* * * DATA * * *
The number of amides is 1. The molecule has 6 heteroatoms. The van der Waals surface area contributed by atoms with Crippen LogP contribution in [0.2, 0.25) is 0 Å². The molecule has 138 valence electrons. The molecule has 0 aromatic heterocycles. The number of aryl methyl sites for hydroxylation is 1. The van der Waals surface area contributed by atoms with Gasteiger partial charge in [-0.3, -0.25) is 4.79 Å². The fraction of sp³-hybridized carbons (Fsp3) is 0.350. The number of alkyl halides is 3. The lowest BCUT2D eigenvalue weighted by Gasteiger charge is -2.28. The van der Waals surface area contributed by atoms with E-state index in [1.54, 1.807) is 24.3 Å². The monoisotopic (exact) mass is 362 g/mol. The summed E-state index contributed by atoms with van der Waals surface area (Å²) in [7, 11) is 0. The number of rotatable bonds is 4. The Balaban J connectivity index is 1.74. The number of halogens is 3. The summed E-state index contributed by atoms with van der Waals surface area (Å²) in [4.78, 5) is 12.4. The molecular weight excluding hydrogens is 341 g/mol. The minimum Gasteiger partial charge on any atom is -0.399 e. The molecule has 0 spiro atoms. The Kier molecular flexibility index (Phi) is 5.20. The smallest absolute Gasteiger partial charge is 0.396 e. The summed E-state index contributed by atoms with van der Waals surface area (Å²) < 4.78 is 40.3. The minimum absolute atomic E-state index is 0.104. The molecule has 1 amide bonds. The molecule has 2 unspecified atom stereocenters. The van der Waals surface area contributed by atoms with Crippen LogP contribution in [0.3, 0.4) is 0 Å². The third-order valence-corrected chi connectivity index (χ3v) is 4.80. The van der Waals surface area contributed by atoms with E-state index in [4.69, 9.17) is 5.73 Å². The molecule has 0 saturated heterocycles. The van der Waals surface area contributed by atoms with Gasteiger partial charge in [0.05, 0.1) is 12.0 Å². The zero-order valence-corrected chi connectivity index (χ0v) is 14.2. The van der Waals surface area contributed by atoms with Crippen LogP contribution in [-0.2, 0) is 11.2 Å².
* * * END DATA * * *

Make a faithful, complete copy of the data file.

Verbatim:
The number of amides is 1. The molecule has 6 heteroatoms. The van der Waals surface area contributed by atoms with Crippen LogP contribution in [0.2, 0.25) is 0 Å². The molecule has 138 valence electrons. The molecule has 0 aromatic heterocycles. The number of aryl methyl sites for hydroxylation is 1. The van der Waals surface area contributed by atoms with Gasteiger partial charge in [-0.3, -0.25) is 4.79 Å². The fraction of sp³-hybridized carbons (Fsp3) is 0.350. The number of alkyl halides is 3. The lowest BCUT2D eigenvalue weighted by Gasteiger charge is -2.28. The van der Waals surface area contributed by atoms with E-state index in [1.54, 1.807) is 24.3 Å². The monoisotopic (exact) mass is 362 g/mol. The summed E-state index contributed by atoms with van der Waals surface area (Å²) in [7, 11) is 0. The number of rotatable bonds is 4. The Balaban J connectivity index is 1.74. The number of halogens is 3. The summed E-state index contributed by atoms with van der Waals surface area (Å²) in [4.78, 5) is 12.4. The molecular weight excluding hydrogens is 341 g/mol. The minimum Gasteiger partial charge on any atom is -0.399 e. The molecule has 0 spiro atoms. The Kier molecular flexibility index (Phi) is 5.20. The smallest absolute Gasteiger partial charge is 0.396 e. The summed E-state index contributed by atoms with van der Waals surface area (Å²) < 4.78 is 40.3. The minimum absolute atomic E-state index is 0.104. The molecule has 1 amide bonds. The molecule has 2 unspecified atom stereocenters. The van der Waals surface area contributed by atoms with Crippen LogP contribution in [0.3, 0.4) is 0 Å². The third-order valence-corrected chi connectivity index (χ3v) is 4.80. The van der Waals surface area contributed by atoms with E-state index in [4.69, 9.17) is 5.73 Å². The molecule has 0 saturated heterocycles. The van der Waals surface area contributed by atoms with Gasteiger partial charge in [0.05, 0.1) is 12.0 Å². The zero-order valence-corrected chi connectivity index (χ0v) is 14.2. The van der Waals surface area contributed by atoms with Crippen LogP contribution in [-0.2, 0) is 11.2 Å².